The Northeast: the land of spring showers, blistering summer heat, fantastic foliage, and snow…lots of snow. We get it all! Everyone has a favorite, of course, but who doesn’t love the changing of the seasons?! Answer: this guy! In my ideal world, we’d be constantly living at 65F, mostly sunny, light breeze. After all, minus some potentially cold waters, this would be ideal training weather! Nonetheless, this is New England and, because of the weather, the beat-up roads, and the road rage of rush hour traffic within a 50-mile radius of Boston, we spend time inside training.
For many triathletes, the “dream goal” is getting to Kona. That’s not the goal for all triathletes, of course. But that dream is prevalent enough so that you can assume just about everyone toeing the line at an Ironman has at least toyed with the idea. And then, if an athlete is serious enough about the sport to hire a coach, you can bet that a Kona qualification is something floating around in their mind.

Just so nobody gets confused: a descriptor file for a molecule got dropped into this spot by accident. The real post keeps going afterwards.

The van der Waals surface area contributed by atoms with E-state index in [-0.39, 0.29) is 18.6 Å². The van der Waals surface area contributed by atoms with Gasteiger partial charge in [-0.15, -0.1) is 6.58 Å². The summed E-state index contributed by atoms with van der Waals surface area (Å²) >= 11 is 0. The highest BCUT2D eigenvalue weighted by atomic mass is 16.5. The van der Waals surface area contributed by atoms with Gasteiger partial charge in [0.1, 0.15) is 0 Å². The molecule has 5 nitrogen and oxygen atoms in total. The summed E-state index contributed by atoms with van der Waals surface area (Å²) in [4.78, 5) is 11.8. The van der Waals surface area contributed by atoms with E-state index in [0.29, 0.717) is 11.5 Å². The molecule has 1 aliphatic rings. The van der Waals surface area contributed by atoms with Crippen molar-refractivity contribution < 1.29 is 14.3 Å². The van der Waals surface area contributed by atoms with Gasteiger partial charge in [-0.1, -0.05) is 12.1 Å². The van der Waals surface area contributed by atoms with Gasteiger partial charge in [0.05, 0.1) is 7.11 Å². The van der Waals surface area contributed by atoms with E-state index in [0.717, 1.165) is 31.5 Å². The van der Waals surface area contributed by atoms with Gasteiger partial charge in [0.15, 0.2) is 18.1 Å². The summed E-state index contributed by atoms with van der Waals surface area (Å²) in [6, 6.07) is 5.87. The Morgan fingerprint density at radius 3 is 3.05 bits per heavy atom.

If you consider yourself to be anything beyond a “casual runner” or “beginner triathlete”, you probably have heard of the term “periodization”. Periodization is an important in training to ensure long term improvement, avoid plateaus, and make sure the athlete is in peak condition at the appropriate time in their season. Without periodization, an athlete can achieve solid fitness, but reaching their “peak potential” at the time they want it to happen, will be unlikely.